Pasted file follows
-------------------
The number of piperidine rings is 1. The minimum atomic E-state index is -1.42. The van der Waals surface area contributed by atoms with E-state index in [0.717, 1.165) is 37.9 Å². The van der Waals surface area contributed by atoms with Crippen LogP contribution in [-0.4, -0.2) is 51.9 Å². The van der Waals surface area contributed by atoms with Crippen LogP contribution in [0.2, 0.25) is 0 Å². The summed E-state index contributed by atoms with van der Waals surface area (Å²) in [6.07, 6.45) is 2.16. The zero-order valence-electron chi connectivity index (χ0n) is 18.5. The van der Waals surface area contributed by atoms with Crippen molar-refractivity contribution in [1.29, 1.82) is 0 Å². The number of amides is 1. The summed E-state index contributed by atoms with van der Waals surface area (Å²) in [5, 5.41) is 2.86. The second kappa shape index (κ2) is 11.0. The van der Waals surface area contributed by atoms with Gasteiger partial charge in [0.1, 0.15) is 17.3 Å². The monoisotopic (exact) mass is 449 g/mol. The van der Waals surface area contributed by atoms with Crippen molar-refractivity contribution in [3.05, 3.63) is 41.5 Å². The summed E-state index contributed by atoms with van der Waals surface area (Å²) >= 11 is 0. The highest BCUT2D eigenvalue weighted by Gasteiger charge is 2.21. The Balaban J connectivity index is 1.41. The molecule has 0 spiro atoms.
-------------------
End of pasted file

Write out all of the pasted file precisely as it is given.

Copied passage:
The number of piperidine rings is 1. The minimum atomic E-state index is -1.42. The van der Waals surface area contributed by atoms with E-state index in [0.717, 1.165) is 37.9 Å². The van der Waals surface area contributed by atoms with Crippen LogP contribution in [-0.4, -0.2) is 51.9 Å². The van der Waals surface area contributed by atoms with Crippen LogP contribution in [0.2, 0.25) is 0 Å². The summed E-state index contributed by atoms with van der Waals surface area (Å²) in [6.07, 6.45) is 2.16. The zero-order valence-electron chi connectivity index (χ0n) is 18.5. The van der Waals surface area contributed by atoms with Crippen molar-refractivity contribution in [1.29, 1.82) is 0 Å². The number of amides is 1. The summed E-state index contributed by atoms with van der Waals surface area (Å²) in [5, 5.41) is 2.86. The second kappa shape index (κ2) is 11.0. The van der Waals surface area contributed by atoms with Gasteiger partial charge in [0.1, 0.15) is 17.3 Å². The monoisotopic (exact) mass is 449 g/mol. The van der Waals surface area contributed by atoms with Crippen molar-refractivity contribution in [3.05, 3.63) is 41.5 Å². The summed E-state index contributed by atoms with van der Waals surface area (Å²) >= 11 is 0. The highest BCUT2D eigenvalue weighted by Gasteiger charge is 2.21. The Balaban J connectivity index is 1.41. The molecule has 0 spiro atoms.